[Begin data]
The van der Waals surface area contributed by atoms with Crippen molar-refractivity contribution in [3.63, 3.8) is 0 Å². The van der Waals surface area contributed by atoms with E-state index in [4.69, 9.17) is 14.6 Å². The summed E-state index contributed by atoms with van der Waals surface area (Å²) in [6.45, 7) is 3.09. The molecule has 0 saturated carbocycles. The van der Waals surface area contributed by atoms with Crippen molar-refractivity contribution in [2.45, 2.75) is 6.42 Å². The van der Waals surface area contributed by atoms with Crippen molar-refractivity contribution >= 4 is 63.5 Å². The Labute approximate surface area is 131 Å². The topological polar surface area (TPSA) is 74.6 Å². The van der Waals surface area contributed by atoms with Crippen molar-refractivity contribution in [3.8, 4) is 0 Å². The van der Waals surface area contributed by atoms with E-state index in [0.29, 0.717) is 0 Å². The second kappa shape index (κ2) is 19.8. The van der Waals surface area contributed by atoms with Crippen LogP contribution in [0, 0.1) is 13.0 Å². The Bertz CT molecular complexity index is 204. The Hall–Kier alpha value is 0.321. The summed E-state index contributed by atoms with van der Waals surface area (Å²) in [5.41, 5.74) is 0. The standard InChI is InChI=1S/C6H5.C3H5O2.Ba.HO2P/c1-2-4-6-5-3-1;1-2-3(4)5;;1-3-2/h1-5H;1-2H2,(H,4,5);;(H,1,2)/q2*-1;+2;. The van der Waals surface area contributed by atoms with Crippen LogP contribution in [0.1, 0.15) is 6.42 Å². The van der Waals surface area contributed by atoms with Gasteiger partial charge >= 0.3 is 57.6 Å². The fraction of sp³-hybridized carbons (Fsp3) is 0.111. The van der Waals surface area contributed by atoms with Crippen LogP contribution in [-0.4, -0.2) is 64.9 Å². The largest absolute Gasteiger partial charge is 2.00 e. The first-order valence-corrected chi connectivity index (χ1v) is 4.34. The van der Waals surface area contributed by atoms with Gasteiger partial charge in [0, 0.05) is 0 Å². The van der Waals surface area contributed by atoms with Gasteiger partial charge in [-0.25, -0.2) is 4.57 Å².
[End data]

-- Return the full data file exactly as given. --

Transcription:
The van der Waals surface area contributed by atoms with Crippen molar-refractivity contribution in [3.63, 3.8) is 0 Å². The van der Waals surface area contributed by atoms with E-state index in [4.69, 9.17) is 14.6 Å². The summed E-state index contributed by atoms with van der Waals surface area (Å²) in [6.45, 7) is 3.09. The molecule has 0 saturated carbocycles. The van der Waals surface area contributed by atoms with Crippen molar-refractivity contribution in [2.45, 2.75) is 6.42 Å². The van der Waals surface area contributed by atoms with Crippen molar-refractivity contribution >= 4 is 63.5 Å². The Labute approximate surface area is 131 Å². The topological polar surface area (TPSA) is 74.6 Å². The van der Waals surface area contributed by atoms with Crippen molar-refractivity contribution in [3.8, 4) is 0 Å². The van der Waals surface area contributed by atoms with E-state index in [0.29, 0.717) is 0 Å². The second kappa shape index (κ2) is 19.8. The van der Waals surface area contributed by atoms with Crippen LogP contribution in [0, 0.1) is 13.0 Å². The Bertz CT molecular complexity index is 204. The Hall–Kier alpha value is 0.321. The summed E-state index contributed by atoms with van der Waals surface area (Å²) in [5.41, 5.74) is 0. The standard InChI is InChI=1S/C6H5.C3H5O2.Ba.HO2P/c1-2-4-6-5-3-1;1-2-3(4)5;;1-3-2/h1-5H;1-2H2,(H,4,5);;(H,1,2)/q2*-1;+2;. The van der Waals surface area contributed by atoms with Crippen LogP contribution in [0.1, 0.15) is 6.42 Å². The van der Waals surface area contributed by atoms with Gasteiger partial charge >= 0.3 is 57.6 Å². The fraction of sp³-hybridized carbons (Fsp3) is 0.111. The van der Waals surface area contributed by atoms with Crippen LogP contribution in [-0.4, -0.2) is 64.9 Å². The largest absolute Gasteiger partial charge is 2.00 e. The first-order valence-corrected chi connectivity index (χ1v) is 4.34. The van der Waals surface area contributed by atoms with Gasteiger partial charge in [0, 0.05) is 0 Å². The van der Waals surface area contributed by atoms with Gasteiger partial charge in [-0.25, -0.2) is 4.57 Å².